A method of treating ophthalmic target tissue comprises generating a beam of light, deflecting the beam of light into a pattern, wherein at least one of the generating and the deflecting causing the beam of light to comprise a plurality of light pulses, and delivering the plurality of light pulses to ophthalmic target tissue, wherein each of the plurality of light pulses having a duration between 30 μs and 10 ms.
In another aspect, a method of treating ophthalmic target tissue comprises generating a beam of light, deflecting the beam of light into a pattern, and delivering the deflected light beam to ophthalmic target tissue, wherein the deflecting and the delivering are performed such that the beam dwells on any given point of the target tissue for between 30 μs and 10 ms.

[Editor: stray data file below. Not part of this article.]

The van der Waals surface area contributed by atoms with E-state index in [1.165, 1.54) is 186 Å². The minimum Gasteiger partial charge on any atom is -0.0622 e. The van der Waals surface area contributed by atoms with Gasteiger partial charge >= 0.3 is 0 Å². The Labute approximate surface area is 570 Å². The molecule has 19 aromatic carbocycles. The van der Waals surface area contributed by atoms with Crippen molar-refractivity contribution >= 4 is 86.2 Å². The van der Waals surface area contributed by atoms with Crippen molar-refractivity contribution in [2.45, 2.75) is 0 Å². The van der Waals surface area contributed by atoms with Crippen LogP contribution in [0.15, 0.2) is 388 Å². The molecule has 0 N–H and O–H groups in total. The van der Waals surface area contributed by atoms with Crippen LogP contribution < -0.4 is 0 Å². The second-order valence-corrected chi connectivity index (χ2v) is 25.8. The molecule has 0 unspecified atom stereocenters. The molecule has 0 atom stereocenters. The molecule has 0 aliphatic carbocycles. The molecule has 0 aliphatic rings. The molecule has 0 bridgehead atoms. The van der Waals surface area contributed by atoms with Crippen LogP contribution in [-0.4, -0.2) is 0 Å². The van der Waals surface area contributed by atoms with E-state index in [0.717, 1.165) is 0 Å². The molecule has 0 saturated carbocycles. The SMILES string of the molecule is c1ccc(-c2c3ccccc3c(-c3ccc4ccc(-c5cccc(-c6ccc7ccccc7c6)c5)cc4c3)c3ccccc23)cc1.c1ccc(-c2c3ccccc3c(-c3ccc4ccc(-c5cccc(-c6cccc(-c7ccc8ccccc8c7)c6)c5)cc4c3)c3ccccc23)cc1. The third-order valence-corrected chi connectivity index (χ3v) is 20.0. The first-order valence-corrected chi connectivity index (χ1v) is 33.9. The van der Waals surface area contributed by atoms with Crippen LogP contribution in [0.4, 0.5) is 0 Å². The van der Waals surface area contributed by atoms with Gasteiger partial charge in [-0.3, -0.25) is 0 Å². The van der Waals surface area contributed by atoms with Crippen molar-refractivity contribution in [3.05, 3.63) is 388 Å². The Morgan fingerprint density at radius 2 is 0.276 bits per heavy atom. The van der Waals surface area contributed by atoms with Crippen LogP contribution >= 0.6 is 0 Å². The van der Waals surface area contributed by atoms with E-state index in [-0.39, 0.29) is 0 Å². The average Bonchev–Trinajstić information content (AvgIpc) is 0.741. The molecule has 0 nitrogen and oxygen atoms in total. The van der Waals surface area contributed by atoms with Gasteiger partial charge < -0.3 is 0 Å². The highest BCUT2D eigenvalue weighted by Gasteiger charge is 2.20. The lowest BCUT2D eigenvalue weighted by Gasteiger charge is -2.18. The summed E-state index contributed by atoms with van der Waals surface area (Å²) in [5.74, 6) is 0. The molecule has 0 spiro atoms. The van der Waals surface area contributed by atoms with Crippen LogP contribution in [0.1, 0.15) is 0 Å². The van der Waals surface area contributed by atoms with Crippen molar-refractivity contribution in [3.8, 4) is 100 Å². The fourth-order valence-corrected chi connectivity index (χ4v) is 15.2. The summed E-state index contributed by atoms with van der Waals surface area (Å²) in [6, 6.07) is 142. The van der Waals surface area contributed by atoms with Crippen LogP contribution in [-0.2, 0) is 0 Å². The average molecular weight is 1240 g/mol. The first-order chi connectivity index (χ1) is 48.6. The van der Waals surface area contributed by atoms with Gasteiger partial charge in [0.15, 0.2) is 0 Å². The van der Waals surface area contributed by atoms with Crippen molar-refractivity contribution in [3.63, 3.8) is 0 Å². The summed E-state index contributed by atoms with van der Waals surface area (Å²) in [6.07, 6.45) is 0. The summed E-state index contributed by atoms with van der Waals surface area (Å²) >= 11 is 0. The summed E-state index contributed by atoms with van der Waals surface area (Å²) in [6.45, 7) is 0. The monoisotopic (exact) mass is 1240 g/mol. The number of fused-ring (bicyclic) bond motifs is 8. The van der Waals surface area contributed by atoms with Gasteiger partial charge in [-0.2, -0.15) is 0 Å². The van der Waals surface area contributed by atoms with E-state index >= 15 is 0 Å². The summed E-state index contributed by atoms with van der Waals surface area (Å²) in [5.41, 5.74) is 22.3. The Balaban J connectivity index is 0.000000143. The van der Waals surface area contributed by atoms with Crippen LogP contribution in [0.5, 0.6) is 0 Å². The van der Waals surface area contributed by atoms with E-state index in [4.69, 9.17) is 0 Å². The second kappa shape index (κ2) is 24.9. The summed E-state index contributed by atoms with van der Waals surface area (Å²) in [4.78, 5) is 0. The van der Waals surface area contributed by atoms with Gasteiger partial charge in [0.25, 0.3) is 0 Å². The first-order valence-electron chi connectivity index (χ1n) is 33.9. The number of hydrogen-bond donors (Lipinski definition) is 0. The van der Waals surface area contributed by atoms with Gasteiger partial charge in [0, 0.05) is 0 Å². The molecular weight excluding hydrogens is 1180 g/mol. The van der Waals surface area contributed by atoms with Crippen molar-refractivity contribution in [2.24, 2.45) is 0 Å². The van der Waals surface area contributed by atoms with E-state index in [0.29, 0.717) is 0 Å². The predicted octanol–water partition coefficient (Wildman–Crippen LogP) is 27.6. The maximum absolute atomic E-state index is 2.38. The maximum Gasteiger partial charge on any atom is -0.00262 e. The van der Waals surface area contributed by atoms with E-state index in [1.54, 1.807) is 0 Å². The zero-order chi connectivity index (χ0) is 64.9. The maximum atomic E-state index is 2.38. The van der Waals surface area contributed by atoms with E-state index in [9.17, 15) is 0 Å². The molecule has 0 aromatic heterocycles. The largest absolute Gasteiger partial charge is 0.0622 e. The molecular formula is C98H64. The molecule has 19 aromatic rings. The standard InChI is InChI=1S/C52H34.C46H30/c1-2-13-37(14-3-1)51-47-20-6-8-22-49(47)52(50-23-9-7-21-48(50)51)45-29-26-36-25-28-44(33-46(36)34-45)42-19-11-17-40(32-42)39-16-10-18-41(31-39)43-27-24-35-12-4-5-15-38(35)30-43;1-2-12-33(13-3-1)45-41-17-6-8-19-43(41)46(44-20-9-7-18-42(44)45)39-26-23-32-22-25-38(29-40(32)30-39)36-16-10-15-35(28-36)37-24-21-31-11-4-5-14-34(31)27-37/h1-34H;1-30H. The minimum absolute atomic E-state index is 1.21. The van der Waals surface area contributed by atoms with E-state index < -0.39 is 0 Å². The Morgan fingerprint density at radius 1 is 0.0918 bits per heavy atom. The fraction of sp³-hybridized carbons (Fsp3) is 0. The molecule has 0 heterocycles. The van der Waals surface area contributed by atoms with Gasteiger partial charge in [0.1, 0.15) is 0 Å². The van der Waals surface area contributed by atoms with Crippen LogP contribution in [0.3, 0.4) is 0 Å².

Other objects and features of the present invention will become apparent by a review of the specification, claims and appended figures.
The present invention is system and method to provide predictable and minimally traumatic ophthalmic photomedical treatment.
The control unit 10 controls the disposition (generation and delivery) of the light, and includes control electronics 20 and resident a input and output 22, as shown. Likewise, input from an input device 24 (e.g. a joystick) and/or a graphic user interface 26, may be used by the control electronics 20 for controlling the light disposition.